Why the BRICs are in the place they are

Companies from the world’s coming generation of powerhouse economies – the so-called BRICs – propped up this year’s FT Bowen Craggs Index. But they have much to build on, says David Bowen.

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The new FT Bowen Craggs Index has a majority of sites from the US and Europe. However, a third come from elsewhere, including the giant economies sometimes known as BRICs: Brazil, Russia, India and China. As market capitalisation in the FT Global 500 is used as the basis for the table, it now features seven Chinese groups (against one last year) as well as four Russian and two Brazilian companies. To cover the field, I have also been looking at two Indian groups that do not feature in the Index.
At first sight, the news is not great for BRICs. The bottom six places go to Russian or Chinese companies, while the best performer of the group, Brazil’s Petrobras, comes 47 of 75. But closer examination reveals differences across the online BRICs world, and signs that we will see at least some companies making a great leap forward.

Home sets the tone


In the Index we look at three broad areas: how well the site is built, the messages it transmits (brand in the broad sense) and how well it serves different groups.
Branding is a good place to start, because we can see immediately from the home page whether the company is taking the web seriously. Sberbank, the Russian savings bank, and China Mobile have sites that look as though they come from the earliest days of the web – I suspect they have been cobbled together by the IT department and are utilitarian, to put it at its kindest.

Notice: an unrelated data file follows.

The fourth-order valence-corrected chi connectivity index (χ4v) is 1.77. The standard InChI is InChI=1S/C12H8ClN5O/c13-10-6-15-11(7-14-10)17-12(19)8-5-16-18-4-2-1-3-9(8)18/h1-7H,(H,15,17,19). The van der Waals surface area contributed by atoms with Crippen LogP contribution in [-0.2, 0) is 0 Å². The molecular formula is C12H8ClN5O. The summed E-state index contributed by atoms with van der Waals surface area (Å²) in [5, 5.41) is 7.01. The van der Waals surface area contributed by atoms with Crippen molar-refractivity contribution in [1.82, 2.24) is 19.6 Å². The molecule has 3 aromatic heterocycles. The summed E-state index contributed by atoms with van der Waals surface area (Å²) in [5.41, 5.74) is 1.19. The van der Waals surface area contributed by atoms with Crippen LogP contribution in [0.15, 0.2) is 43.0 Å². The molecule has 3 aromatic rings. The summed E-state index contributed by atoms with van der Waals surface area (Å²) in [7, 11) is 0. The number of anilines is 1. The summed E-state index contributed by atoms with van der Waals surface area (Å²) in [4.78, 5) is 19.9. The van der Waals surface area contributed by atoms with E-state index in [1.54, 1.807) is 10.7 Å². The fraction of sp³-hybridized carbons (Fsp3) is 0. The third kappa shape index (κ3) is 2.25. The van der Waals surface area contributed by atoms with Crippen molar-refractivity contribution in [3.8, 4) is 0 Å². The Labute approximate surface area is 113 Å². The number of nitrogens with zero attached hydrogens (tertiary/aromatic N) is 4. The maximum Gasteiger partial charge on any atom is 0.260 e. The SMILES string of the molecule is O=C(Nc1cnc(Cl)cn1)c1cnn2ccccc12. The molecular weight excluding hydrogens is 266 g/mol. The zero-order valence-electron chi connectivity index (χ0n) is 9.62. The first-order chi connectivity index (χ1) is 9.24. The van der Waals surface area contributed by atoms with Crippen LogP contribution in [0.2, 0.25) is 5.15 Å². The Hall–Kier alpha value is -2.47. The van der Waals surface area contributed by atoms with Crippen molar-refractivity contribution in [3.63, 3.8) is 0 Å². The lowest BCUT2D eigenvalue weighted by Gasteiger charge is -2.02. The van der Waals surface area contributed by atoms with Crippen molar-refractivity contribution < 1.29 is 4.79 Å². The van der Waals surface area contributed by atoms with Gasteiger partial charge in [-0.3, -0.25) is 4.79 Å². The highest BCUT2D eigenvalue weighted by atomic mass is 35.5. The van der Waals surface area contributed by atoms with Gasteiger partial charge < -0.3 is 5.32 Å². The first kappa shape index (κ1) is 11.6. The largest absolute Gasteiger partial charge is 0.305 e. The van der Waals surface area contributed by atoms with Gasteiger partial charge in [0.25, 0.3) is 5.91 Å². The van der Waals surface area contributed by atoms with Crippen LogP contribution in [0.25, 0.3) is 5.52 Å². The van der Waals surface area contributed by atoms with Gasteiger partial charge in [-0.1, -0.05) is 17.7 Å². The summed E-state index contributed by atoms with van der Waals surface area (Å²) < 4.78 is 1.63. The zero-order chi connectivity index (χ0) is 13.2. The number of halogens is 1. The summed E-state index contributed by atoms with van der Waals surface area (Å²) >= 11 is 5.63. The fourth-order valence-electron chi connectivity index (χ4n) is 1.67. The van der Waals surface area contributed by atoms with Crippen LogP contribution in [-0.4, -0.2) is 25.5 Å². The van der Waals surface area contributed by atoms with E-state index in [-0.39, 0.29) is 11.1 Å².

Look now at the Brazilians: Vale is as slick and pretty as any site in the Index; Petrobras looks good, with an unusual ‘crayon’ effect distinguishing the animated header. The Indians look professional, too: Tata and Reliance Industries, the biggest industrial groups, have modern sites that have clearly absorbed considerable resources.
It seems, then, that the BRICs need splitting – Russia and China don’t get the web, while Brazil and India do. But that would be too simplistic. For a start, there is a clue that things are changing in China. If you look at chinamobile.com, you see a much slicker site – it belongs to China Mobile Communications Corp, which is the majority owner of China Mobile Ltd, but is state-owned and does not, therefore, feature in the FT’s list of quoted companies. There are plenty of links between the two, however, and I would be amazed if the new look does not spread to the Ltd site.
The dour Russian look is, to me, at least partly cultural – it may appear very old-fashioned to western eyes, but it is just the way things look in Russia (which is not to say it should not be adjusted, because the web is worldwide). Interestingly, Gazprom has been redesigned in the past year but it still comes from another age. There was once a Russian group with more western looks, called Yukos, but it has disappeared along with the company… anyway it was clear that Yukos was using the site to appeal to the western world, so it is not surprising it took the care to appeal to its sensibilities.

Too in love with technology


Moving to the construction side, the story is rather different. Again, there are some companies at the bottom of the list that have just thrown sites together – Sberbank is a nightmare to move around, for example. But Industrial & Commercial Bank of China is well into the top half of the table on the construction metric, with China Construction and Rosneft hitting average scores. Here, it is some of the more elaborate BRICs sites that are letting the side down – and that could be tricky to fix.